My friend mentioned that he was making significant progress in Portuguese by using Duolingo. So I thought I would give it a try to it out to determine whether or not it could be supplemented into independent language learning. Let’s have a look at its features:
It divides each section by theme and allows you to test each vocabulary through translation to and from the target language. Locating vocabulary becomes much easier when you know exactly where to find words quickly.
Pros: Searching for vocabulary is relatively simple. You don’t have to browse through various lessons trying to find a particular word, phrase or grammatical pattern.
Cons: Most of the vocabulary is stilted and unnatural, plausibly from a textbook.
Ideal for those who are NOT absolute beginners in the language and would like more a challenge. In order to be able to skip ahead, one must pass the test containing all the vocabulary, phrases , and grammatical patterns in that section. You have only 3 attempts to advance to a higher level. After 3 failed attempts you must wait 24 hours before you will be allowed to try again.
Pros: The ability to bypass irrelevant or far too simple for the learner.
Cons: The failed attempts don’t necessarily demonstrate that the learner is not ready to advance.
I find this aspect to be extremely vital when it comes to learning languages. By having a forum you can have feedback from native speakers, inquire about potential problems, and the ability to get answers to your questions.
Pros: Problems, concerns, inquiries, etc can be addressed on the forums.
Cons: Depending on how the forum is moderated, you may or may not get a resolution to your problem. Either the forum is drastically in need of an update or despite having categories, many of the threads look quite disorganised.
Spaced Repetition to reinforce vocabulary
Using an SRS (Spaced Repetition System) to boost unfamiliar vocabulary through daily repetition. Duolingo sends out daily email reminders with the aim of refreshing your knowledge in the language. Timed repetitions are optional.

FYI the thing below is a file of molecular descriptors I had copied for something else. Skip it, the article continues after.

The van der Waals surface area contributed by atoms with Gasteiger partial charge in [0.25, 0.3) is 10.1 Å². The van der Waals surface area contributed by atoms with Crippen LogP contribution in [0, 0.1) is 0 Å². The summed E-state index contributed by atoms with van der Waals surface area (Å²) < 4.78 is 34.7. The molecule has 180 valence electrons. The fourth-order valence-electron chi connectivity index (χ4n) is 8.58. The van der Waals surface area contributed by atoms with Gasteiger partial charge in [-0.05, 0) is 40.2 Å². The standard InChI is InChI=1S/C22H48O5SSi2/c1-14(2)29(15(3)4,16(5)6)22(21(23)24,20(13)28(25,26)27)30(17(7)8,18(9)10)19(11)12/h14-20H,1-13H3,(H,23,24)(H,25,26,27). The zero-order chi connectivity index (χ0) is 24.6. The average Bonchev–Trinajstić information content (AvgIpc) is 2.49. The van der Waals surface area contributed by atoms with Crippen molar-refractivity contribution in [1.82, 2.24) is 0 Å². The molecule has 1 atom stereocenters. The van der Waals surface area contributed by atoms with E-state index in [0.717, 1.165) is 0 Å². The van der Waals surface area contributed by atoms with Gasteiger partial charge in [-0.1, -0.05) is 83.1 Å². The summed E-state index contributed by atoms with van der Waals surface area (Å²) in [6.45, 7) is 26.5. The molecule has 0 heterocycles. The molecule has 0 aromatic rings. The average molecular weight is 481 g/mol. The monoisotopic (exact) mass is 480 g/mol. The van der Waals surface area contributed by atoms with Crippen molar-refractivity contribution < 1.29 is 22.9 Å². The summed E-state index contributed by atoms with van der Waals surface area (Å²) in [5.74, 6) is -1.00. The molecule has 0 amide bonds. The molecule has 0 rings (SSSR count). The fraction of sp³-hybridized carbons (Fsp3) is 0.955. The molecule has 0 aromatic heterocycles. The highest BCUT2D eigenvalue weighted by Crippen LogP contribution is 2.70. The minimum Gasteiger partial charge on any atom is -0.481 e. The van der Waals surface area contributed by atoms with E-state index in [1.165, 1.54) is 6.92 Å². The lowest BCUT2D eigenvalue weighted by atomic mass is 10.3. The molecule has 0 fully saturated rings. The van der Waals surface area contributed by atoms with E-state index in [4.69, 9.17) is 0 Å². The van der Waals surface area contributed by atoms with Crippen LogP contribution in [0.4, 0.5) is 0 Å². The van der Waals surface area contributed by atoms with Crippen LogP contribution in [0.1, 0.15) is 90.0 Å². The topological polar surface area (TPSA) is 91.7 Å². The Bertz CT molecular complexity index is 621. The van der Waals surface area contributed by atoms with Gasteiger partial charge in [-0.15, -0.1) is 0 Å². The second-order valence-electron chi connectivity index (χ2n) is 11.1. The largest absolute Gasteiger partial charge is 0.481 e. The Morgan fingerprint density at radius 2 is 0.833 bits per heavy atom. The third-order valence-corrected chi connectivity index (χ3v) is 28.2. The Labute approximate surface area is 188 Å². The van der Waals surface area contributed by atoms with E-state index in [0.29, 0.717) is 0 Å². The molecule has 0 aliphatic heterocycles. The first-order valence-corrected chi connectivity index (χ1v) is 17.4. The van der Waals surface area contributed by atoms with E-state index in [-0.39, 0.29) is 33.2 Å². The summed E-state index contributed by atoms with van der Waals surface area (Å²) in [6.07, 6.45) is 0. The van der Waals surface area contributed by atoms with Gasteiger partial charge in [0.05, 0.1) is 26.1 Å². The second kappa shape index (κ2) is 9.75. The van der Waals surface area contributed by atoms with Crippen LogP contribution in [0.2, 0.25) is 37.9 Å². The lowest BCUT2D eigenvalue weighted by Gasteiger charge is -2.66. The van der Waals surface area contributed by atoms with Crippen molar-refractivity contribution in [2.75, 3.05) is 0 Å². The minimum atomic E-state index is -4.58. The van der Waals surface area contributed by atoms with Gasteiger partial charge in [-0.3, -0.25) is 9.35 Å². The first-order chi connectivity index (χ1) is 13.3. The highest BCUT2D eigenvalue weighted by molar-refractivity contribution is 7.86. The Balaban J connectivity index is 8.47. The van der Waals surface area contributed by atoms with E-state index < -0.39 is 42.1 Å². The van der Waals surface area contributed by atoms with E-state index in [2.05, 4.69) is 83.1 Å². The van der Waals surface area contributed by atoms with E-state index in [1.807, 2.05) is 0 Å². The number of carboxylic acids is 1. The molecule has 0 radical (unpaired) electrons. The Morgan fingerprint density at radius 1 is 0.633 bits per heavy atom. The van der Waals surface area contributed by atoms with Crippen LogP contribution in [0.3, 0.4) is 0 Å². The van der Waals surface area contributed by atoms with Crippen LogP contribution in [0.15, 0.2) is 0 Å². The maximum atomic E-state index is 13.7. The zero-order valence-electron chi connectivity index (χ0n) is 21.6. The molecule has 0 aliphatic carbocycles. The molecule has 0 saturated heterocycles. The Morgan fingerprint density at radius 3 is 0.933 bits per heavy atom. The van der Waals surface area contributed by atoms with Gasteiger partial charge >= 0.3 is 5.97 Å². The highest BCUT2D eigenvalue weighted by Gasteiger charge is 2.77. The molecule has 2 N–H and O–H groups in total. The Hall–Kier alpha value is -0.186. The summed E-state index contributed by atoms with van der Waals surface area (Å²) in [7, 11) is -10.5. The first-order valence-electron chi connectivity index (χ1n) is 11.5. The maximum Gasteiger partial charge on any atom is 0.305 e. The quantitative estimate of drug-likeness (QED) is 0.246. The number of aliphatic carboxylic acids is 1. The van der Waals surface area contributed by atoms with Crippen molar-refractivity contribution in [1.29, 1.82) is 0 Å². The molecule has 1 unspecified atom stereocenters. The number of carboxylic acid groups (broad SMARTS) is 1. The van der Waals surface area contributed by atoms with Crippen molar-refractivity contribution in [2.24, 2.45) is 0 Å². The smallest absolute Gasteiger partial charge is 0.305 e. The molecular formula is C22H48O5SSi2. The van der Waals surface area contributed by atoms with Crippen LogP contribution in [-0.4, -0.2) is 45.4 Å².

Pros: The words and phrases are read aloud, the ability to do time repetitions, and occasional multiple choice questions. Reinforce weaker vocabulary by increasing the frequency and using the daily emails as reminders to continue repetitions on a daily basis.
Cons: Automated voices reading the words and phrases. Having a robotic voice read your text produces catastrophic results. So why use it to read words and phrases in foreign languages? Especially if it doesn’t recognise the sound and generates an outrageous pronunciation of the word that NO native speaker would say.
Read articles written in the target language by native speakers in addition to translating it into your native language.
Pros: Authentic content native speakers reference often.
Cons: Most of the articles are Wikipedia pages which could either be a translation of the original page or an original article in the target language. The articles might not have been proofread and could potentially contain a lot of grammatical mistakes, misspellings, or even machine translated at worse. Since Wikipedia can easily be edited that the credibility can be considered dubious. Plausible information will more likely come from the links contrary to the article itself.
Take your learning on the go with an app available in both the Apple and Android markets.
Pros: Access to the site’s major features on a mobile device or tablet.
Cons: Limited to only English, French, German, Italian, Portuguese, and Spanish.
Overall impression: Supplement only
Personally, I was disappointed because I expected it to be an immersive programme and with ground-breaking features. The selection of languages is notably limited to English, French, German, Italian, Portuguese and Spanish. However, it would make a great replacement for learning in the classroom. You have the capability to learn more than out of typical textbook and with spaced repetition e-Flashcards to reinforce what you learn daily.
I would recommend Duolingo as a supplement to your language learning. (Assuming you are learning, English, French, German, Italian, Portuguese or Spanish). The immersion section requires more authentic content away from Wikipedia articles and the audio could benefit from a native speaker reading the words and phrases instead of a computerised voice that could easily mispronounce a word or phrase. I wouldn’t rely entirely on this programme to bring you to fluency but it works as a supplement though! 😀
Have you also used Duolingo to supplement your language learning? Did you like it or was it a waste of your time? Tell me your thoughts in the comments!